How to Choose the Best Gas for Your Plasma Torch
There are five main types of plasma gases used in CNC plasma cutting systems: compressed air, N2 (nitrogen), O2 (oxygen), H35 (argon-hydrogen), and F5 (hydrogen-nitrogen). Choosing which plasma gas is right for your operation depends on a number of factors including the material being cut, cut quality, material thickness, consumable life-span, and cost of production.
Compressed Air is the most commonly used and the most versatile gas for lower current plasma cutting and works well for most metals from gauge thickness to 1 inch. Compressed air can also be used for plasma gouging on carbon steel. However a concern with air plasma is the weldability of the cut edge. Some nitriding and oxidation of the cut surface occurs with air plasma; this can cause porosity in welds. For versatility, good speed, low dross levels, and parts life up to 600 starts, air is a good option for many shops
Nitrogen is often used for higher current plasma systems and for cutting materials up to 3 inches thick, although for anything over an inch thick consider using argon-hydrogen. It is the best choice if you cut a lot of aluminum and stainless and the cut quality and parts life is excellent (over 1000 starts is normal). It produces excellent quality cuts on most materials.
Oxygen is used when the highest quality mechanized cuts are desired on carbon steel up to 1 -1/4 inch thick. The cut face is smooth, and dross is easy to remove. Oxygen can also be used on stainless steel and aluminum, but it produces a rougher cut face. Oxygen plasma gas reacts with carbon steel to produce a finer spray of molten metal, each droplet having a lower surface tension. This molten spray is more easily ejected from the kerf. The disadvantage of oxygen is the cost of the gas and the consumable parts life. However state-of-the-art oxygen plasma systems use inert starting gases (such as nitrogen) with oxygen plasma to achieve similar parts life to nitrogen or air systems. These systems may have parts life in the 800-1500-start range. Increased consumable and gas costs are usually offset by a decrease in expensive secondary operations to remove dross and straighten beveled parts.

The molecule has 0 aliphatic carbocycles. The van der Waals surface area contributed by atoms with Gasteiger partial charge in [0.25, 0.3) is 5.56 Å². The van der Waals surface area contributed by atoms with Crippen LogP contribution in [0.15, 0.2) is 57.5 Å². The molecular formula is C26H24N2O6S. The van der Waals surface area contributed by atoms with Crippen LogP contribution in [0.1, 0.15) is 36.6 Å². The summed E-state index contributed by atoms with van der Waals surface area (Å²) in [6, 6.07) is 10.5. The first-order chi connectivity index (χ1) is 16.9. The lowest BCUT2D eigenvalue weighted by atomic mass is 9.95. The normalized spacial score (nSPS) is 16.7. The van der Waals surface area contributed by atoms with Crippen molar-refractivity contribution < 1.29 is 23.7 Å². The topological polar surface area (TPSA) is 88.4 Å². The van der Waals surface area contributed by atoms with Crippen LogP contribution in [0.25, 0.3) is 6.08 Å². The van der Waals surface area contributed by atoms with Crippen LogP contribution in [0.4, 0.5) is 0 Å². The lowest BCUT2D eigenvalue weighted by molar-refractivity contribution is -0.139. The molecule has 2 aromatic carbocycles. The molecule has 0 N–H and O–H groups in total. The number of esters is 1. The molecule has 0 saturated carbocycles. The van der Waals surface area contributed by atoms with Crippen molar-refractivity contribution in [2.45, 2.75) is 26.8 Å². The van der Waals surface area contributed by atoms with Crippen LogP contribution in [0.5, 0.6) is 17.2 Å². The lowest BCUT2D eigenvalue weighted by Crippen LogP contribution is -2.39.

Argon-Hydrogen mixtures are generally used for cutting stainless steel and aluminum cutting (>1/2″). The mixture typically used is 35% Hydrogen: 65% Argon (H-35). They produce a clean, high quality cut face. Argon-Hydrogen is required for mechanized cutting of any material more than 3 inches thick. This mixture also provides an excellent gas for plasma gouging on all materials. Argon hydrogen is the hottest burning plasma gas and provides the maximum cutting capability. Some jagged dross may occur along the bottom edge. The disadvantage of this combination is its expense.
F5 (5% hydrogen 95% nitrogren) is used primarily for cutting stainless steel. F5 provides fast, oxide-free cuts, however the hydrogen gas introduces a lot of heat into the material. As a result, more dross forms, and cut parts often need cleaning before they can proceed to welding or painting. Using F5 also can also be expensive.
|Plasma Gas / Shield||Mild Steel||Stainless||Aluminum|
|Air / Air||Good cut quality/speed. Economical||Good cut quality/speed Economical||Good cut quality/speed Economical|
|Oxygen (O2) / Air||Excellent cut quality/speed. Very little dross||Not recommended||Not recommended|
|Nitrogen (N2) / CO2||Fair cut quality, some dross. Excellent parts life||Good cut quality Excellent parts life||Excellent cut quality. Excellent parts life|
|Nitrogen (N2) / Air||Fair cut quality, some dross. Excellent parts life||Good cut quality Excellent parts life||Good cut quality Excellent parts life|
|Nitrogen (N2) / H20||Fair cut quality, some dross. Excellent parts life||Excellent cut quality. Excellent parts life||Excellent cut quality. Excellent parts life|
|Argon Hydrogen / N2||Not recommended||Excellent on thick >1/2″||Excellent on thick >1/2″|
|F5 (Nitrogen/ Hydrogen)||Not recommended||Good cut with excellent speed for <0.375”||Not recommended|
Very interesting information – we will all probably be involved in plasma cutting / gouging at some stage. There is always something to learn.